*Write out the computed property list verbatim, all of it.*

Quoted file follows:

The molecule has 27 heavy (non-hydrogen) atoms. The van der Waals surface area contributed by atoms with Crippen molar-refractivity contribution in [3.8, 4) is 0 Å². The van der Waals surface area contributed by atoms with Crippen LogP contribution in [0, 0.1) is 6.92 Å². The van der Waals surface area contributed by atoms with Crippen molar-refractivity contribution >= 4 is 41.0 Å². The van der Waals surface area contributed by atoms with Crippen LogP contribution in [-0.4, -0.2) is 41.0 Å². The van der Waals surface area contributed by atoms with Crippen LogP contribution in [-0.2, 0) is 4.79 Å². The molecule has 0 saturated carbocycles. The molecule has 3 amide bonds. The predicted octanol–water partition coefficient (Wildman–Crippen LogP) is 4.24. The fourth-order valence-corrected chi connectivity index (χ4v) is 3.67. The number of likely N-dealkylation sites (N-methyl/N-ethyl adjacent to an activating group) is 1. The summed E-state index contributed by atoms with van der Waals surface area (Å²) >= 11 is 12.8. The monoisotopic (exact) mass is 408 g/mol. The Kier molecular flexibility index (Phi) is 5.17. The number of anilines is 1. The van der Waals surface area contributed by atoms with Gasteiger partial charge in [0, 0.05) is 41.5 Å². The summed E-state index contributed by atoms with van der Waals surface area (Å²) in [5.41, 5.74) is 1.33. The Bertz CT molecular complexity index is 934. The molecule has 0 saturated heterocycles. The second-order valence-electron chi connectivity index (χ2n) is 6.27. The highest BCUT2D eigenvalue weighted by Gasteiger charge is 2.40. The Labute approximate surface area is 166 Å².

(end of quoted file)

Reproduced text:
The molecule has 27 heavy (non-hydrogen) atoms. The van der Waals surface area contributed by atoms with Crippen molar-refractivity contribution in [3.8, 4) is 0 Å². The van der Waals surface area contributed by atoms with Crippen LogP contribution in [0, 0.1) is 6.92 Å². The van der Waals surface area contributed by atoms with Crippen molar-refractivity contribution >= 4 is 41.0 Å². The van der Waals surface area contributed by atoms with Crippen LogP contribution in [-0.4, -0.2) is 41.0 Å². The van der Waals surface area contributed by atoms with Crippen LogP contribution in [-0.2, 0) is 4.79 Å². The molecule has 0 saturated carbocycles. The molecule has 3 amide bonds. The predicted octanol–water partition coefficient (Wildman–Crippen LogP) is 4.24. The fourth-order valence-corrected chi connectivity index (χ4v) is 3.67. The number of likely N-dealkylation sites (N-methyl/N-ethyl adjacent to an activating group) is 1. The summed E-state index contributed by atoms with van der Waals surface area (Å²) >= 11 is 12.8. The monoisotopic (exact) mass is 408 g/mol. The Kier molecular flexibility index (Phi) is 5.17. The number of anilines is 1. The van der Waals surface area contributed by atoms with Gasteiger partial charge in [0, 0.05) is 41.5 Å². The summed E-state index contributed by atoms with van der Waals surface area (Å²) in [5.41, 5.74) is 1.33. The Bertz CT molecular complexity index is 934. The molecule has 0 saturated heterocycles. The second-order valence-electron chi connectivity index (χ2n) is 6.27. The highest BCUT2D eigenvalue weighted by Gasteiger charge is 2.40. The Labute approximate surface area is 166 Å².